Are Toilets Cleaner Than Cell Phones?

smart-phone-germsToilet vs. Cell Phone

According to a new study, our smart phones are harboring more than text messages and e-mails. The average cell phone is host to more than 25,000 bacteria per square inch. You read that right, 25,000+ bacteria per square inch. That number easily makes our phones one of the dirtiest things we touch and use every day, far outpacing even public toilet seats, which are home to only 1,200 bacteria per square inch.

5 Things Cleaner Than Cell Phones

Because they are kept warm by frequent use and proximity to our bodies, are touched and used every six minutes on average, and are rarely cleaned or disinfected, cell phones are a prime breeding ground for bacteria. Most of the things we consider to be the dirtiest things we encounter each day don’t even come close.

Our cell phones are dirtier than:

  1. A public toilet: The poster child for germs and filth, public toilet seats are relatively clean compared to other things we interact with on a daily basis. They host an average 1,201 bacteria per square inch.
  2. Kitchen counters:  Covered daily with germs from coffee cups, food scraps and uncooked meat, kitchen countertops clock in at 1,736 bacteria per square inch.
  3. Dog dish: We’ve all heard about how, technically, dog’s mouths are cleaner than human mouths. That doesn’t keep the germs away from their dog dishes. Fido’s food bowl has 2,110 bacteria per square inch, on average.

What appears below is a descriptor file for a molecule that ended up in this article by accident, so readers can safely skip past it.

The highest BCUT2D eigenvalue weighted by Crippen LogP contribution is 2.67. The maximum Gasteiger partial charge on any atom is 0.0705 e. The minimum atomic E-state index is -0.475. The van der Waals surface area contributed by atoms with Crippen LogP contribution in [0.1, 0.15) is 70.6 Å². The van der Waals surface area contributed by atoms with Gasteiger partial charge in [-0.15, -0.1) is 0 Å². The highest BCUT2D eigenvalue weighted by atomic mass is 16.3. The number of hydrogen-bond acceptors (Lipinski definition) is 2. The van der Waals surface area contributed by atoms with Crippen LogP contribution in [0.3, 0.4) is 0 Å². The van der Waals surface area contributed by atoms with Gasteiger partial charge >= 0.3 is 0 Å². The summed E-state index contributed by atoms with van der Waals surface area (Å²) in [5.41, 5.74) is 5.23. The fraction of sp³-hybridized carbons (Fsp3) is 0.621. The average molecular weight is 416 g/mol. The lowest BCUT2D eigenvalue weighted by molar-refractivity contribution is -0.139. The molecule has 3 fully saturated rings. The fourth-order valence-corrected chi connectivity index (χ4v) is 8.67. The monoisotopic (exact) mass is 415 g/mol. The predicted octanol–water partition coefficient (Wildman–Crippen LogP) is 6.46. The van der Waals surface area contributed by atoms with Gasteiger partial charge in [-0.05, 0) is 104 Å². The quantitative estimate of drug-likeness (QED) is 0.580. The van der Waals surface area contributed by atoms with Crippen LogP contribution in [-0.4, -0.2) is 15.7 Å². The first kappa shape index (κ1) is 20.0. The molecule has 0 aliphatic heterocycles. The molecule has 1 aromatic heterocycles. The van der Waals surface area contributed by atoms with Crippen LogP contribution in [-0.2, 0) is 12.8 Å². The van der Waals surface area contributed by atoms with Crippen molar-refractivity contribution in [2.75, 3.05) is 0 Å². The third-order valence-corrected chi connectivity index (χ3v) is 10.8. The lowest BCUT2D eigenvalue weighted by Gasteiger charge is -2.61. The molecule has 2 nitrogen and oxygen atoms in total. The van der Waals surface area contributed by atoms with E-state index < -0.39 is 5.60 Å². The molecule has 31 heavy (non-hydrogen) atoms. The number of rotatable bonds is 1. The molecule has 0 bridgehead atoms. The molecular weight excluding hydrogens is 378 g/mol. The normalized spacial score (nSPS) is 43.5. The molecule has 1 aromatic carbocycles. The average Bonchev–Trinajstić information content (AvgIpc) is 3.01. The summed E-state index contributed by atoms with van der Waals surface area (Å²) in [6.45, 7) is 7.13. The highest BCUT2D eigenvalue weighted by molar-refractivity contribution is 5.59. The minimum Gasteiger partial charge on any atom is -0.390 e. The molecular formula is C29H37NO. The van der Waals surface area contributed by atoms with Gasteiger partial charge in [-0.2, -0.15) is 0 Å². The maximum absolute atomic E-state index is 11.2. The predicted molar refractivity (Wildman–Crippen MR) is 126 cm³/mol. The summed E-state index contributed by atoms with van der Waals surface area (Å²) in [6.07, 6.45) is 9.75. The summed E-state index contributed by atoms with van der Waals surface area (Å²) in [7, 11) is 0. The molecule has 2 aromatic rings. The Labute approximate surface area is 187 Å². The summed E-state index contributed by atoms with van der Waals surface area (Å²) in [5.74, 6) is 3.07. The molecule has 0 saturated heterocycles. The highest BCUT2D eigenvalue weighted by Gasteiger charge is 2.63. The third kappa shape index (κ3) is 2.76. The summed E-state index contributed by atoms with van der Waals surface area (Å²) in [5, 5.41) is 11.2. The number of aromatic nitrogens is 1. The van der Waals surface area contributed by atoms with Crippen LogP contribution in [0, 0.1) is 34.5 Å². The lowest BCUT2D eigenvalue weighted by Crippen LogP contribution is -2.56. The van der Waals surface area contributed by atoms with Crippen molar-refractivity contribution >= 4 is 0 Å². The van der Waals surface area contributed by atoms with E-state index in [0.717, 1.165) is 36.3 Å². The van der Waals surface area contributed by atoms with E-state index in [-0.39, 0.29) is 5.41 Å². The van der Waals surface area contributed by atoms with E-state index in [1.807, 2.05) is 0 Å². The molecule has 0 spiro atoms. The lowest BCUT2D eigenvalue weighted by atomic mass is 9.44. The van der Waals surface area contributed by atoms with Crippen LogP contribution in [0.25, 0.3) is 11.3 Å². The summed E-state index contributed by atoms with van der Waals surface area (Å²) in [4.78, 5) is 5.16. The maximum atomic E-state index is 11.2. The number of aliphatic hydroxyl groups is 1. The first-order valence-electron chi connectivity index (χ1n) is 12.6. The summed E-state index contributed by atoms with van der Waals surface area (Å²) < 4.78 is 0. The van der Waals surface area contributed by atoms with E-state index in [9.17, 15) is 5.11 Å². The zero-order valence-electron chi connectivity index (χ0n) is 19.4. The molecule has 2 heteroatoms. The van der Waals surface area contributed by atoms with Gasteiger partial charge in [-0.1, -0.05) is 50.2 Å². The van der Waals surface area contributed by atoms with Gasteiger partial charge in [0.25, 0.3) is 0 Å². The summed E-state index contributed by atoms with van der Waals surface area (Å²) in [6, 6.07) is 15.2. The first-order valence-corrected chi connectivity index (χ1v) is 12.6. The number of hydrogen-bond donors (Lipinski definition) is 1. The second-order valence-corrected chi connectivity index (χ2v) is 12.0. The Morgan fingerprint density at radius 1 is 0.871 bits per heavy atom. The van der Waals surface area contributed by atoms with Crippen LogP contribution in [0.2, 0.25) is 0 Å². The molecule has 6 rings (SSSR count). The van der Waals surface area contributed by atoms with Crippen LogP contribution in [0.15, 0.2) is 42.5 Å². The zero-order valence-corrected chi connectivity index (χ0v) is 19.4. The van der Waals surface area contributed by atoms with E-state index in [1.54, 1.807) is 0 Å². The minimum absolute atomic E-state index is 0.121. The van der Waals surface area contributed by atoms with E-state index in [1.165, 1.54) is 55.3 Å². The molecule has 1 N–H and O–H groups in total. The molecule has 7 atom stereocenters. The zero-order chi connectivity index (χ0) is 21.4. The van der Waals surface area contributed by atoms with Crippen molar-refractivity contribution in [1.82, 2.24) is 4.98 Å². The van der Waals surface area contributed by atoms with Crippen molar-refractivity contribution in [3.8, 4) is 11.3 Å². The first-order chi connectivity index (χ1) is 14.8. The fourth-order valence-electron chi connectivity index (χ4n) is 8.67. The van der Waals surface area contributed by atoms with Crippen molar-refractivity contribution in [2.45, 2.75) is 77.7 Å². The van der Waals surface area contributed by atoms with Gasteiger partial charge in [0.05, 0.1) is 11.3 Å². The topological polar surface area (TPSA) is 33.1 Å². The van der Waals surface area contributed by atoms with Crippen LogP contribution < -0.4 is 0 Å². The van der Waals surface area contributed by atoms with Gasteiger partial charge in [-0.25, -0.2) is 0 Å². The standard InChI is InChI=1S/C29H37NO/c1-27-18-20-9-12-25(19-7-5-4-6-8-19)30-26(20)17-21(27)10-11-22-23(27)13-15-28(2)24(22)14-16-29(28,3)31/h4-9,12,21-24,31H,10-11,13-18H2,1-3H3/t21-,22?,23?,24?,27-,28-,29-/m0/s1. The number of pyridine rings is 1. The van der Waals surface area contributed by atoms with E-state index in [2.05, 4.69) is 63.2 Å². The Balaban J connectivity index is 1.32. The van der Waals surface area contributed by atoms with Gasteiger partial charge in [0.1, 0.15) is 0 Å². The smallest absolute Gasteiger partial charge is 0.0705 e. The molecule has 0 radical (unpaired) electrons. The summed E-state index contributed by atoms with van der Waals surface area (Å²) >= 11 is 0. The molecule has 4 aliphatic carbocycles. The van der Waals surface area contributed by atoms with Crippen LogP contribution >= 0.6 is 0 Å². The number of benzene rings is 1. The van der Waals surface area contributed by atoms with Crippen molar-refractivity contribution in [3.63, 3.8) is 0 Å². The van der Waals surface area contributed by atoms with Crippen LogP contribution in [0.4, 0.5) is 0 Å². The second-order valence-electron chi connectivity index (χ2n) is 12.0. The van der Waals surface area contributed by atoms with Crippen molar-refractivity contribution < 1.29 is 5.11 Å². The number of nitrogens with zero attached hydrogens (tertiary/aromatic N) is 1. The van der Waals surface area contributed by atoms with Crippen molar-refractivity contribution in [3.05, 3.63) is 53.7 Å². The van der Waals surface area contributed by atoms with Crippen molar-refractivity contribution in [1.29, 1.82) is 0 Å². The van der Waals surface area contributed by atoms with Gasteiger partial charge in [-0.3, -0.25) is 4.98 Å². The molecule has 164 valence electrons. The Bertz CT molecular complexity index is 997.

4. Self-serve checkout: Saving a few minutes at the check-out line in the grocery store could have you
  5. Doorknobs: Door knobs are the only offender that comes close to cell phone bacteria saturation. These culprits contain 8,643 bacteria per square inch.

Keeping Your Phone Clean

Part of the high bacterial rate could be that despite educational campaigns, Americans aren’t very good at washing their hands.

There’s no doubt that the cleanliness of your phone is related to the cleanliness of your hands. By practicing effective and regular hand washing techniques, you may be able to prevent excessive build-up of bacteria on your cell phone.

Proper hand washing techniques include:

  • Thoroughly washing and scrubbing hands with hand soap for 20 seconds. Washing for less than 20 seconds can be almost useless in terms of killing and eliminating germs.
  • Scrubbing between fingers, under nails and on both sides of hands.

Research has been gathered that suggests men and women are more likely to wash their hands in clean and well-kept public restrooms. Facilities managers can also provide automated foaming hand soap, faucets, soap dispensers and dryers to prevent cross contamination of germs.

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